Show Notes - Retros are for people


Retrospectives are for people

Aired on A Journeyman’s Travels Podcast on April 07, 2023
These are the notes from which I recorded the show. They’re a little unpolished since the original audience was just me. But I’ve added some of the reference material that I allude to in the podcast and post it here, should anyone want to ‘see how the sausage is made’.

Show Notes


Teams Performance is FROM PEOPLE, and HOW they connect

  • Revisiting previous episode, discussed how Action items are actually Individual behavior changes executed outside the meeting.
  • These individual behaviors take on a gestalt quality as the team interacts in repeated patterns sprint to sprint.
  • Like a complex melody at the symphony, it is the result of many tuned chords, hit at just the right time, in just the right order. But if there is a consistent hiccup in the melody, that mistake, that bug if you will, has a rippling, and magnifying impact on the teams gestalt performance.
  • A little friction between the Dev and the QA can lead to a huge loss of momentum over time.
  • The Team’s performance is in her members, and in how those members interact.
    • Good interactions, trusting, safe, supportive and the team thrives
    • Friction in the interactions robs everyone of momentum

Retros are FOR People

  • so if the retro is supposed to be used by the team to improve their performance, and performance of a team is dependent on her members, and especially on how they interact, it would seem natural that one of the subjects during Retros would be Individuals and Interactions
    • Call out for being first trade off Id’d in Agile Manifesto
  • But recall our Retros must be intentional. And not everyone is comfortable with the so-called touchy-feely stuff. Should we even be talking about that?
  • Does it impact performance? Yes. Is it something we can improve? Yes. Then it should be a discuss-able.
    • The trick is in discussing it well.
    • The team’s dynamics need to be sufficiently positive to allow this conversation to go over well, in a group setting.
    • But as a scrum master, or even an individual team member we should not avoid a topic that impacts the team completely. Friction behaviors will over time rob the team of its energy and drive.
    • So steward your team’s future, and act to kindly call out the discrepancy.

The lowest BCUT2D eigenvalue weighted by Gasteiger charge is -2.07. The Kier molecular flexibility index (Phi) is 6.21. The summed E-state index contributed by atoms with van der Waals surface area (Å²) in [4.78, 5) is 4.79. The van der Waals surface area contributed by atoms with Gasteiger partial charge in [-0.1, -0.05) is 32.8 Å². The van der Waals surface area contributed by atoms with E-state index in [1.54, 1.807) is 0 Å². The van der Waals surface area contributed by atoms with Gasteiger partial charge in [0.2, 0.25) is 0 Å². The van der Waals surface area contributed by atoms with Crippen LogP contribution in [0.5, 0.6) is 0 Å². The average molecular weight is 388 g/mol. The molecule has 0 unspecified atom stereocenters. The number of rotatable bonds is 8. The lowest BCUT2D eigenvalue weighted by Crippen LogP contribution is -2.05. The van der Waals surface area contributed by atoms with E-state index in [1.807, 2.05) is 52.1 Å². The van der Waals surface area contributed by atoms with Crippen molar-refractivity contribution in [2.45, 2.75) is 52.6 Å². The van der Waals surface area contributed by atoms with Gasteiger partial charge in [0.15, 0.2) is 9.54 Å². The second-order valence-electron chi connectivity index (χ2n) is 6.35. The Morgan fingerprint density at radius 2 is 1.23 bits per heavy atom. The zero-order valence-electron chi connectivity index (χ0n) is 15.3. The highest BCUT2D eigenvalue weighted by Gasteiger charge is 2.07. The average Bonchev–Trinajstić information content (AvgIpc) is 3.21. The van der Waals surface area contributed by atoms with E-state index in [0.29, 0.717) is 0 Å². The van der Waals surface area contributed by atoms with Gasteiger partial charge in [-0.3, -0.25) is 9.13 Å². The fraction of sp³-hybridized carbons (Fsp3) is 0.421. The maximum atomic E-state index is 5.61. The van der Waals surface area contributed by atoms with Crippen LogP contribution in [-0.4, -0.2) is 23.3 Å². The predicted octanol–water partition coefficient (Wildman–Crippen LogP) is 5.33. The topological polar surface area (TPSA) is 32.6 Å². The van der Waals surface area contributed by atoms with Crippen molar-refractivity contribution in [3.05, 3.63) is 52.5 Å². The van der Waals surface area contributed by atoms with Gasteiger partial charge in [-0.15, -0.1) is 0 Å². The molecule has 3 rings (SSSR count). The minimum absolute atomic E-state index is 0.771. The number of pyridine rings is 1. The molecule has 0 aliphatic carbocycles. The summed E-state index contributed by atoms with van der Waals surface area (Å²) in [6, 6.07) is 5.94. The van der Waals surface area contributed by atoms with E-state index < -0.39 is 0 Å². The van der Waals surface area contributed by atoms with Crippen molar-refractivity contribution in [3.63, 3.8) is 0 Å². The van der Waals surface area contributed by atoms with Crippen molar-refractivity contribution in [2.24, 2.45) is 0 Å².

• Now calling out the discrepancy can be tough. There is a good quote I found recently that captures the idea pretty well, starting from the idea of an intellectual argument. When we argue, we’re usually trying to change someone’s mind, just like you will be when you kindly confront someone about a friction behavior you are seeing.

“Always remember that to argue, and win, is to break down the reality of the person you are arguing against. It is painful to lose your reality, so be kind, even if you are right.”

  • Haruki Murakami

    • Now let us be clear, kindness is NOT sugar-coating the message. It is not avoiding saying the topic outright for fear of giving offense. Being clear is kind. Anything else muddies the waters, and make it more difficult to have a conversation. So if you must confront, be clear, what is the trouble, what is not the trouble, and what can the listener do better in the future. AND then Listen to them.

Run PEOPLE Focused Retros

  • Building on the idea, you should occasionally run a ‘people’ focused retro. Focus on how people interact, and their patterns. Look for ways the want to engage but don’t feel like they have permission.
  • It can sometimes feel like you team shouldn’t need to do that, especially if they’ve been together for a while. But remember, even the signers of the Agile Manifesto stated that they were still learning better way to develop software. The Manifesto was just a collection of their notes on what principles had consistently worked.
  • And a long lived team can actually benefit even more from a people focused retro! People fall into patterns, or habits. We touched on this last episode when discussing the need to vary the format of the retro. It’s not bad, it’s just the way our minds optimize our work.
  • By running a retro where people are encouraged to discuss their personal strengths, their weaknesses, the patterns of their interactions, you are giving them a gift.
  • One of the most powerful stories I have of this, was on a format I designed called Strengths, Weaknesses, and Fusions. {Story}
  • I hope hearing that story offers some insight into how you can safely approach a People focused retro, and the kind of results your team might receive on the other end!


  • This concludes first portion of this season: First Principles of Retrospectives
  • Retros must be intentional, improvement doesn’t happen on accident
  • Retros MUST produce change, or else why have the meeting?
  • Retros are FOR the people in them. Humans Write Code, so help the HUMANS improve, NOT just their processes, but HOW we work together, AND WHAT we do.
  • So when you are considering your Retrospectives, consider Retrospecting on your Retros, build your plans from First Principals, and strike the right balance to build deeply effective retrospectives and drive the change and new culture for your team!